How smart should your AI be? How should you interact with it? Do you need to understand how it makes decisions? When does AI augment human work and when does it make human work more challenging. These are the questions we are asking.
We are looking at AI from intelligent data fusion systems, artificial intelligent home agents (Alexa, Google Home, personal assistants and chatbots), automated vehicles (including robots to clean your home), algorithmic trading in finance and in artificially intelligent decision aids.
Here are some of our projects and publications!
- Designing Expressive Robotic Motions using the Framework of Laban Efforts to Understand Perception of Robot Personality
- Cognitive Work Analysis based Explainable AI (PhD Dissertation)
- Development of an Artificial Intelligence intervention system for prevention, diagnosis and treatment of stress injury, utilizing psychophysiological measures, biofeedback and resilience training
Last Updated: Dec 23, 2021
Designing Expressive Robotic Motions using the Framework of Laban Efforts to Understand Perception of Robot Personality
Duration: 2020 - Present
Currently working on a human-robot interaction project which aims to understand the impact of expressive robotic motions on people’s perception of robot personality. The design of robotic motion will be based on the framework of Laban Efforts, which has been used in several other domains including theatre, dancing, computer science, and psychology. Using an online survey and a series of videos, people’s perceptions of robot’s personality will be collected for different combinations of movement features. In addition, impact of self reported personality traits and attitudes towards robots will be analyzed to explore potential relationships between humans and robots. This project focuses on addressing the research problem of how people ascribe personality traits to domestic service robots, with the intention to inform robotic design processes of the future to attain more effortless and intuitive interaction.
Sponsors and Partners:
- NSERC, Discovery Grant
Duration: Jan 2019 - Aug 2021
I am currently exploring how Cognitive Work Analysis (CWA) can be used to improve AI systems with a focus on explainability and interpretability in the context of loan assessment and lending. I use CWA to model expert decision-making and design explanation interfaces to support human decision-making and improve user experience with AI systems.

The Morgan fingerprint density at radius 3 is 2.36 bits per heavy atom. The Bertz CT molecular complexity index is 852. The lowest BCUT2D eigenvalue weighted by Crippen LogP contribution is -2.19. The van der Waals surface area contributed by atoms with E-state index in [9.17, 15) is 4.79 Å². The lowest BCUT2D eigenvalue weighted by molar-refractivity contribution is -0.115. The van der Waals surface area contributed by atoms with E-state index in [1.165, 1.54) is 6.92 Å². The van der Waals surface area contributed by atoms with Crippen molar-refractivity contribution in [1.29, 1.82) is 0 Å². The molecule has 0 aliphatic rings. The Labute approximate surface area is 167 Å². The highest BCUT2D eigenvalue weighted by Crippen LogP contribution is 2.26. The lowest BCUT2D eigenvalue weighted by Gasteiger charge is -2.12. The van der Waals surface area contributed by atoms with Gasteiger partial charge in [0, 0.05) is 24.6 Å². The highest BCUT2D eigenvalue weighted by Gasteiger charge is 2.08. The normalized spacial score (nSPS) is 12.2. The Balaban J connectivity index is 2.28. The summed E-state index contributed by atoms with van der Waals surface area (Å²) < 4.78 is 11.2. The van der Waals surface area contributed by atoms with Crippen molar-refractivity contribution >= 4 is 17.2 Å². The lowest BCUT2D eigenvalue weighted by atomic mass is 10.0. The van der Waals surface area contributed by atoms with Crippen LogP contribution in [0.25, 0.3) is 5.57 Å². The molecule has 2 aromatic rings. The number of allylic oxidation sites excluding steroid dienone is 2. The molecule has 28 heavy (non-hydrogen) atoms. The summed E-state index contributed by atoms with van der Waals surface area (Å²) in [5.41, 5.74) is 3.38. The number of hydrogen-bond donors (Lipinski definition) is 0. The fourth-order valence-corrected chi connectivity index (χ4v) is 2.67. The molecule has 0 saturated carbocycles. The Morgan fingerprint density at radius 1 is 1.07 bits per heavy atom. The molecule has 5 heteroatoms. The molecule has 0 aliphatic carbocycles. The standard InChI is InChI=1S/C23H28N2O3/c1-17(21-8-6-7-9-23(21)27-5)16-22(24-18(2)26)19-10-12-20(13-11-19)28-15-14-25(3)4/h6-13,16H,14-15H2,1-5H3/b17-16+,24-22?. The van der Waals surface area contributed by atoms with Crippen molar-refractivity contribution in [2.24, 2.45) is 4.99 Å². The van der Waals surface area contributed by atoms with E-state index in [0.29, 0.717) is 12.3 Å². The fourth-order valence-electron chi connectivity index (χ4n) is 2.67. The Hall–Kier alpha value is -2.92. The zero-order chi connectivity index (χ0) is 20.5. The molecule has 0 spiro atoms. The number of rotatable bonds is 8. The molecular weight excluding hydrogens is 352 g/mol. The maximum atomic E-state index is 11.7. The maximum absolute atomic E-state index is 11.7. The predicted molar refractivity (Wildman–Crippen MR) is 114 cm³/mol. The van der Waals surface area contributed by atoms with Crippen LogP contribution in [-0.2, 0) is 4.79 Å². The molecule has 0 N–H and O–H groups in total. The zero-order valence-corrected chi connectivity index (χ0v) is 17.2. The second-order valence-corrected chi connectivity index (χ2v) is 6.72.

Sponsors and Partners:
Development of an Artificial Intelligence intervention system for prevention, diagnosis and treatment of stress injury, utilizing psychophysiological measures, biofeedback and resilience training
Duration: 2018 - 2020
Currently working on a multi-phase, multifaceted project that combines the development of an Artificial Intelligence predictive and proactive intervention system for prevention, diagnosis and treatment of stress injury; Understanding and influencing individual reactions to injurious stress utilizing Machine Learning, psychophysiological measures and biofeedback systems; and resilience training and enhancement of human performance under conditions of acute injurious stress.
- Dikmen*, M., Burns, C.M. (2017). Trust in autonomous vehicles: The case of Tesla Autopilot and Summon. 2017 IEEE International Conference on Systems, Man and Cybernetics. 1093-1098. 10.1109/SMC.2017.8122757
- Li*, Y., Wang, X., and Burns, C.M. (2017). Ecological Interface Design for financial trading: Trading performance and risk preference effects. 2017 IEEE International Conference on Systems, Man and Cybernetics. 600-605. 10.1109/SMC.2017.8122672
- Dikmen*, M., and Burns, C.M. (2016). Autonomous driving in the real world: Experiences with Tesla Autopilot and Summon. 8th International Conference on Automotive User Interfaces and Interactive Vehicular Applications, 225-228.
- Li*, Y., Hu, R., Burns, C.M. (2016). Representing stages and levels of automation on the decision ladder: The case of automated financial trading. Proceedings the 2016 Annual meeting of the Human Factors and Ergonomics Society. 328-333.
- Chin*, J., Li*, Y., Burns, C. (2018). User perspectives of conversational agents across lifespan: Being assistive, but not too smart. Poster presented at the Cognitive Aging Conference 2018, Atlanta, GA.